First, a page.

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Data shows delays statewide in investigating child porn tips

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Gina Barton/Milwaukee Journal Sentinel
August 28, 2014

Investigations of Internet crimes against children were delayed across Wisconsin — not just in the Milwaukee office, where two employees were dismissed, according to newly released data from the state Department of Justice.

The spreadsheet obtained by the Journal Sentinel on Wednesday shows lag time in Justice Department field offices in Milwaukee, Madison, Eau Claire and Wausau.

It includes 41 cases that waited two months or more to be investigated, according to a Journal Sentinel analysis. The longest delay was 31/2 years, and the average was more than a year.

The data provides a snapshot of cases that had gone without investigative attention for 60 days or more as of Feb. 23. It was compiled by the Justice Department after reporters at the Journal Sentinel and other organizations began asking questions about three child pornography cases that had languished for months.

Those three cases involved a 26-year-old Racine man left free to allegedly molest an 11-year-old boy he was baby-sitting, a Pewaukee man who worked as a juvenile drug and alcohol counselor and walked away with a nine-month work-release sentence that didn't require him to register as a sex offender, and a 19-year-old man with a history of sexual assault arrests.

The spreadsheet, released to the Journal Sentinel as a result of an open records request, shows the lag time in Milwaukee that led to the dismissal of two employees, Willie Brantley and Anna King, was not unique to the field office here.

In a letter terminating Brantley, written in March, Deputy Attorney General Kevin St. John referenced 43 cases funneled from Madison to Milwaukee spanning a three-year period that waited more than four months before being investigated.

There is some overlap between the two data sets.

However, most of the cases on the spreadsheet released Wednesday were “determined to have been properly reviewed and prioritized for purposes of follow up,” Assistant Attorney General Kevin Potter said in a Tuesday letter to the Journal Sentinel.

The statewide review did not identify a problematic pattern in any of the other field offices, Justice Department spokeswoman Dana Brueck said in an email.

“The spreadsheet indicates cases without investigative activity for the indicated time period. Just because a case was without investigative activity does not mean it was handled improperly,” she wrote. “When agents are assigned a case, the expectation is it will be evaluated and prioritized. Unfortunately, some cases — depending on a variety of factors specific to the tip — may go without significant activity for a number of reasons relating to its relative risk, probability a crime is being committed, volume/complexity, and finite resources.”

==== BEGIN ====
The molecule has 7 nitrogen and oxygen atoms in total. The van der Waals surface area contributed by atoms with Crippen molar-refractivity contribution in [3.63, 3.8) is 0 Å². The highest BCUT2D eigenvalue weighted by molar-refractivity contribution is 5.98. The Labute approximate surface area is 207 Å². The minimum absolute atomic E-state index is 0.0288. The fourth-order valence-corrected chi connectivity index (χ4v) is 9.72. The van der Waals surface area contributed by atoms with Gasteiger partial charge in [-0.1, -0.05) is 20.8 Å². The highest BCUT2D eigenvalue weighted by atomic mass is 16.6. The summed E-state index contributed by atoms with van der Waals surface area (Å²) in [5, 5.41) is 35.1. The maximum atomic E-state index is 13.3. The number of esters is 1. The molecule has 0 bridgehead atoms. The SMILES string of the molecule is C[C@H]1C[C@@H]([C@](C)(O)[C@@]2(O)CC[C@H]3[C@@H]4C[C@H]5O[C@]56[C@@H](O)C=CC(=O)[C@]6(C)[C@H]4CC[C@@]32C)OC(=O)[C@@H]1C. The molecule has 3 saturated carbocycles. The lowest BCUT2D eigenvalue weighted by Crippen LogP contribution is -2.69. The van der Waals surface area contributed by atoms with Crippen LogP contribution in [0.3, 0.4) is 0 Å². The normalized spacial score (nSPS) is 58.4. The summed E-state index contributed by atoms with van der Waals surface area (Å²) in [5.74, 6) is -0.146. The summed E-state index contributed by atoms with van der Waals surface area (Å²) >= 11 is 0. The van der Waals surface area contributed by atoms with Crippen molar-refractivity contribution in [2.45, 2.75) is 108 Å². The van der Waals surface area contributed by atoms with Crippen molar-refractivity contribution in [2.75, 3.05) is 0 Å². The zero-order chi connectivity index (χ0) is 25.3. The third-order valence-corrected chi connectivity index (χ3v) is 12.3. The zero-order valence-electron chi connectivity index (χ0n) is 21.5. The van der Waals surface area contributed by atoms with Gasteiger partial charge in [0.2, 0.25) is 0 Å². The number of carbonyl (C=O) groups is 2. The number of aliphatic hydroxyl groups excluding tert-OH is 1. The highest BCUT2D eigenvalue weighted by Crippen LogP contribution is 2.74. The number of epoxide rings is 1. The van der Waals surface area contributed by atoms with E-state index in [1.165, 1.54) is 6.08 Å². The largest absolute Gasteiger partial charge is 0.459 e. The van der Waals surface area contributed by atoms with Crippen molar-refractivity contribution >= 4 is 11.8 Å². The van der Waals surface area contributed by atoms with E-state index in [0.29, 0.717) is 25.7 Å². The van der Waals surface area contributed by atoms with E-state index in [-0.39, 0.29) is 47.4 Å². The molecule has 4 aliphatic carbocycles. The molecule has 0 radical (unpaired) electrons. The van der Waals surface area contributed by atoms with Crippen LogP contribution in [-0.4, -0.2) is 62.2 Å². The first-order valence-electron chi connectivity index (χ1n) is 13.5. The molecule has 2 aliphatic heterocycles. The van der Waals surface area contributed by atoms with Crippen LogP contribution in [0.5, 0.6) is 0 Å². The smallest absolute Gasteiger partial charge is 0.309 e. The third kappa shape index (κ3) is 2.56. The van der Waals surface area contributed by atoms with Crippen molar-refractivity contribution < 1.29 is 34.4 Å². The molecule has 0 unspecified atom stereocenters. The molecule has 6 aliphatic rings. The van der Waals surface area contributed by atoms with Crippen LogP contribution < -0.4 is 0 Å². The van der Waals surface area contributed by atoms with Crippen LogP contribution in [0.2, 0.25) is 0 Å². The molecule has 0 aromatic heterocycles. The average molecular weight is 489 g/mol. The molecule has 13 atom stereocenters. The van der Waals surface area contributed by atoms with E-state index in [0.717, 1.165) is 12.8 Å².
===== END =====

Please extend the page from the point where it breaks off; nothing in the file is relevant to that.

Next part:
The Journal Sentinel could not independently confirm the outcomes of each investigation because the Justice Department withheld the names of the suspects. The names of the agents responsible for each investigation also were blacked out.

The majority of the tips on the spreadsheet involved suspected possession of child pornography or illegal peer-to-peer file sharing networks of such images.

Entries for 32 cases indicate there was “no victim.” In the other nine, there is not a notation about possible victims.

Access to children is listed as “unknown” for most cases. However, in one of the longest-delayed cases — 38 months — the suspect was confirmed as having access to children.

RECORDS STILL NOT RELEASED

The Justice Department has not yet released additional records the Journal Sentinel requested in February and March regarding problems with the child pornography cases and the departures of Brantley and King.

Brantley was terminated, and King was forced to resign. Under a deal reached this month, Brantley's departure was reclassified as a retirement, which allows him to collect unused vacation time and use his banked sick leave to help pay for health care coverage.

Asked after the settlement if the root problems with child pornography tips had been addressed, Dean Stensberg, an aide to Attorney General J.B. Van Hollen, issued a statement that said, in part: “There is no 'root problem' with the (Internet Crimes Against Children) program. ... There were personnel problems that have been resolved.”

Daniel Bach, Brantley's attorney, said the problems with the program were a function of the Department of Justice seeing the number of tips nearly triple over a year.

Since 2008, the National Center for Missing and Exploited Children has referred some 3,800 tips to the State of Wisconsin, according to John Shehan, executive director of the center's exploited children division. Most were sent to the Justice Department.

“It's really a numbers issue, and it was a numbers issue statewide,” Bach said.

After the issues became public, the Department of Justice created a task force to catch up on cases. Agents were paid $32,000 in overtime as part of that effort, the department has said.

The task force ran from March 10 to June 10. The agency has not provided other details about its work.

Kevin Crowe and Jason Stein of the Journal Sentinel staff contributed to this report.



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